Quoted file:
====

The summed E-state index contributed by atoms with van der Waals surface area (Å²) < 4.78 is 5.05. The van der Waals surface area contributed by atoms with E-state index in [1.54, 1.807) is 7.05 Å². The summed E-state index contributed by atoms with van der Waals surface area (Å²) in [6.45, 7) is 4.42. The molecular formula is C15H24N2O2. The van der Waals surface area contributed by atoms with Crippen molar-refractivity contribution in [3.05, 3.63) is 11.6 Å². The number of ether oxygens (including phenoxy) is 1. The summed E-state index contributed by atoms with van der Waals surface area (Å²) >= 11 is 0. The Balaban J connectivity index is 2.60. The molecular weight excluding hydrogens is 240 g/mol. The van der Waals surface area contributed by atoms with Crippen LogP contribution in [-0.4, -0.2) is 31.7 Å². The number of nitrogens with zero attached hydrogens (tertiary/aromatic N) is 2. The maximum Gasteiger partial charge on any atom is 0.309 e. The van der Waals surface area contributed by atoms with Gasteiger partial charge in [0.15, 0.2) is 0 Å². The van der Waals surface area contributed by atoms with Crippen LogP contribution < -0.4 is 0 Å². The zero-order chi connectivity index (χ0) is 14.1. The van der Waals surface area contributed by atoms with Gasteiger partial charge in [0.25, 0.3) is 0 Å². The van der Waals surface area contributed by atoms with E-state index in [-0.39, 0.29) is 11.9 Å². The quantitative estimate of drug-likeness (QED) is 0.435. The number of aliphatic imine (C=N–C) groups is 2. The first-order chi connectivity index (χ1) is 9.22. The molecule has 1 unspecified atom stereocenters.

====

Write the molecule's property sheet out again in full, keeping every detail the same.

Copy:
The summed E-state index contributed by atoms with van der Waals surface area (Å²) < 4.78 is 5.05. The van der Waals surface area contributed by atoms with E-state index in [1.54, 1.807) is 7.05 Å². The summed E-state index contributed by atoms with van der Waals surface area (Å²) in [6.45, 7) is 4.42. The molecular formula is C15H24N2O2. The van der Waals surface area contributed by atoms with Crippen molar-refractivity contribution in [3.05, 3.63) is 11.6 Å². The number of ether oxygens (including phenoxy) is 1. The summed E-state index contributed by atoms with van der Waals surface area (Å²) >= 11 is 0. The Balaban J connectivity index is 2.60. The molecular weight excluding hydrogens is 240 g/mol. The van der Waals surface area contributed by atoms with Crippen LogP contribution in [-0.4, -0.2) is 31.7 Å². The number of nitrogens with zero attached hydrogens (tertiary/aromatic N) is 2. The maximum Gasteiger partial charge on any atom is 0.309 e. The van der Waals surface area contributed by atoms with Gasteiger partial charge in [0.15, 0.2) is 0 Å². The van der Waals surface area contributed by atoms with Crippen LogP contribution < -0.4 is 0 Å². The zero-order chi connectivity index (χ0) is 14.1. The van der Waals surface area contributed by atoms with Gasteiger partial charge in [0.25, 0.3) is 0 Å². The van der Waals surface area contributed by atoms with E-state index in [-0.39, 0.29) is 11.9 Å². The quantitative estimate of drug-likeness (QED) is 0.435. The number of aliphatic imine (C=N–C) groups is 2. The first-order chi connectivity index (χ1) is 9.22. The molecule has 1 unspecified atom stereocenters.